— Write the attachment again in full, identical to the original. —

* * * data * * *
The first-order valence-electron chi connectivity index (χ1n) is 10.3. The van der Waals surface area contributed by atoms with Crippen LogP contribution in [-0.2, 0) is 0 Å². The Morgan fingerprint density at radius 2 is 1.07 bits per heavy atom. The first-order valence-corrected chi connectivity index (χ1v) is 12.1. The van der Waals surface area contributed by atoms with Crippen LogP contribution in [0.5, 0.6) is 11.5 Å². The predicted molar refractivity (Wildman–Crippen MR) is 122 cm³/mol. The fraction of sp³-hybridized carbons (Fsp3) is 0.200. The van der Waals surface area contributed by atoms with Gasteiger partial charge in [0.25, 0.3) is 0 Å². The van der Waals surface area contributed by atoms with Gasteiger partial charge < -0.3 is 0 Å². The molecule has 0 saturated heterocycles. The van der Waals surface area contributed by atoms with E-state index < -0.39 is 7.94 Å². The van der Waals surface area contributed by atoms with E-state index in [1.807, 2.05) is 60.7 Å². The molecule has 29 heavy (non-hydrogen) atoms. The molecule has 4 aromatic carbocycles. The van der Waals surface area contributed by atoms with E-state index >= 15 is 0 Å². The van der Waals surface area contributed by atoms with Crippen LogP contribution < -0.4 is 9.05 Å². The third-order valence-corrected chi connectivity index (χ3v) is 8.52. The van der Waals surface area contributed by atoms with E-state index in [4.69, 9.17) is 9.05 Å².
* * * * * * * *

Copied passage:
The first-order valence-electron chi connectivity index (χ1n) is 10.3. The van der Waals surface area contributed by atoms with Crippen LogP contribution in [-0.2, 0) is 0 Å². The Morgan fingerprint density at radius 2 is 1.07 bits per heavy atom. The first-order valence-corrected chi connectivity index (χ1v) is 12.1. The van der Waals surface area contributed by atoms with Crippen LogP contribution in [0.5, 0.6) is 11.5 Å². The predicted molar refractivity (Wildman–Crippen MR) is 122 cm³/mol. The fraction of sp³-hybridized carbons (Fsp3) is 0.200. The van der Waals surface area contributed by atoms with Gasteiger partial charge in [0.25, 0.3) is 0 Å². The van der Waals surface area contributed by atoms with Gasteiger partial charge < -0.3 is 0 Å². The molecule has 0 saturated heterocycles. The van der Waals surface area contributed by atoms with E-state index < -0.39 is 7.94 Å². The van der Waals surface area contributed by atoms with E-state index in [1.807, 2.05) is 60.7 Å². The molecule has 29 heavy (non-hydrogen) atoms. The molecule has 4 aromatic carbocycles. The van der Waals surface area contributed by atoms with E-state index >= 15 is 0 Å². The van der Waals surface area contributed by atoms with Crippen LogP contribution < -0.4 is 9.05 Å². The third-order valence-corrected chi connectivity index (χ3v) is 8.52. The van der Waals surface area contributed by atoms with E-state index in [4.69, 9.17) is 9.05 Å².